THE EPIPHANY BLESSING OF THE WATERS.
(Specially written for FIRE AND WATER.)
On the Feast of the Epiphany (January 6) or Twelfth Day, as it is still called in England, throughout the whole of the Oriental Church, whether Orthodox, as the Russian branch claims to be, Coptic, Nestorian, Abyssinian, or Armenian, the ceremony of blessing the water is practised. The origin of this is traced back (1) to the Baptism of Christ in the Jordan by St. John the Baptist, and (2) to the marriage at Cana of Galilee, where Christ wrought His first recorded miracle—the first of His public ministry—when He turned the water into wine. Each of these manifestations of. His Divinity is commemorated by the Church Universal in her Epiphany services, objectively, by the Holy Eastern Church; subjectively. by the Anglican and Anglo-American and Roman Churches. Hence, one of the ancient names of the festival is “Festum Lavacri”—the Feast of the Washing—referring, of course, to Christ’s Baptism, in memory of which the Church before the schism between East and West, used to administer Baptism with the same amount of high ceremonial as on Easter Day or Whitsunday—a custom which still survives in the Eastern Church, but has been given un in the Western branches.
On this day, therefore, the Eastern Church blesses water, on the ground that that of the Jordan was consecrated by its contact with the person of Christ. Epiphanius, also, one of the earlv fathers of the Eastern Church, in writing of the miracle at Cana of Galilee, associates it with this feast. He says that it happened “about Tybi it (January 6),” and adds in perfect simplicity and good faith that on the anniversarv of the miracle on that day “sundry fountains and rivers [among them the Nile] were changed into wine.” The liturgy of St. Ambrose, also (a Western’ liturgy) refers to the Baptism in the Jordan and says that “on this day (the Epiphany) the springs of water received Thy blessing and took far away from us the curse of Adam.” He also mentions the ceremonials blessing and consecration of the water. In the liturgies of the Gallican Church, especialy in the Gothico-Gallic Missal and the Gallican Sacramentary (Western compilations), as well as in the Mozarabic, or Spanish Missal, the same allusions and ceremonies arc to be found; but, as already stated, the Epiphany teaching and practice of the Western Church on this feast is subjective, while that of the Eastern Church is objective, as is seen in the solemn benediction of the waters of the river Neva—founded on the Epiphany liturgical rites—that of the water in the baptisteries, and the rest. The prophetical lection, epistle, and Gospel for this rite are respectively Isaiah xxxv., lv., xii. 3-6; I Cor. x. 1-4; and St. Mark i. 9-11.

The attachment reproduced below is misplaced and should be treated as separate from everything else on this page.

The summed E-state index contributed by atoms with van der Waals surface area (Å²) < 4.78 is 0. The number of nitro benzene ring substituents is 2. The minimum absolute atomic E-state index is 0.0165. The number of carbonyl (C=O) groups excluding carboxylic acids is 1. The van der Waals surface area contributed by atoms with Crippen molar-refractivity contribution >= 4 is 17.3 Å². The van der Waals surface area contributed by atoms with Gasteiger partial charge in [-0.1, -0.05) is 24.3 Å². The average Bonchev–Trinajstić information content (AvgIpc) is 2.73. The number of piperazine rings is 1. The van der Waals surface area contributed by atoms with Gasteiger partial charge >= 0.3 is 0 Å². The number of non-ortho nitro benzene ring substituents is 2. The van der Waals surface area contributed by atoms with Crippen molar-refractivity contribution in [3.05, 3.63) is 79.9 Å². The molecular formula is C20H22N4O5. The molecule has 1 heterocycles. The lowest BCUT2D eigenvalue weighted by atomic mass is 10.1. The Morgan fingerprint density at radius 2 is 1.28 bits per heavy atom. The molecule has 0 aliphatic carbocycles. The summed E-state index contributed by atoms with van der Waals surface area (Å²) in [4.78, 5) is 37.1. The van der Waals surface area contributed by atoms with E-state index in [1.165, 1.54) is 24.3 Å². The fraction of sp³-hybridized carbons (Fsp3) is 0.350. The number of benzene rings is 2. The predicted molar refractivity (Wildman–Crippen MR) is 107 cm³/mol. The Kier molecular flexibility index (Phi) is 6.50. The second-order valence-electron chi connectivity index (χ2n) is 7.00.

This consecration of the water look place at night between the eve of the Epiphany and the celebration of the feast itself, and is alluded to by St. Chrysostom, who mentions that the worshipers would carry some of the consecrated water home with them, and that it would keep sweet and pure for a year, even for three. The Russian peasant of to-day, misunderstanding and twisting out of its symbolical signification the meaning of what is to him a mysterious ceremony, entertains many superstitious ideas as to the supernatural powers of the water thus blessed
The Oriental ritual as used on the occasion, while it commemorates the Adoration of the Magi in conjunction with the Baptism of Christ in the Jordan and the miracle at Cana of Galilee, by the ceremonial attaching to the blessing and consecration of the water brings the second and third of these events into much greater prominence, and has the formularies so arranged as to embrace, first and chiefly, the waters of the world as typified by a single river—the ancient Nile—pagan Egypt’s object of adoration, the emblem and source of fertility—for all the Orient, and for political reasons, the Neva at St. Petersburg, the almost sacred river of the dominions of the Czar— the head of the Russo-Greek Church, and, second, water to be used for Baptism and the purposes of ceremonial sprinkling. The whole idea is evidently based upon Nature-worship, of which the worship of water as a symbol of purity and fertility formed a great portion.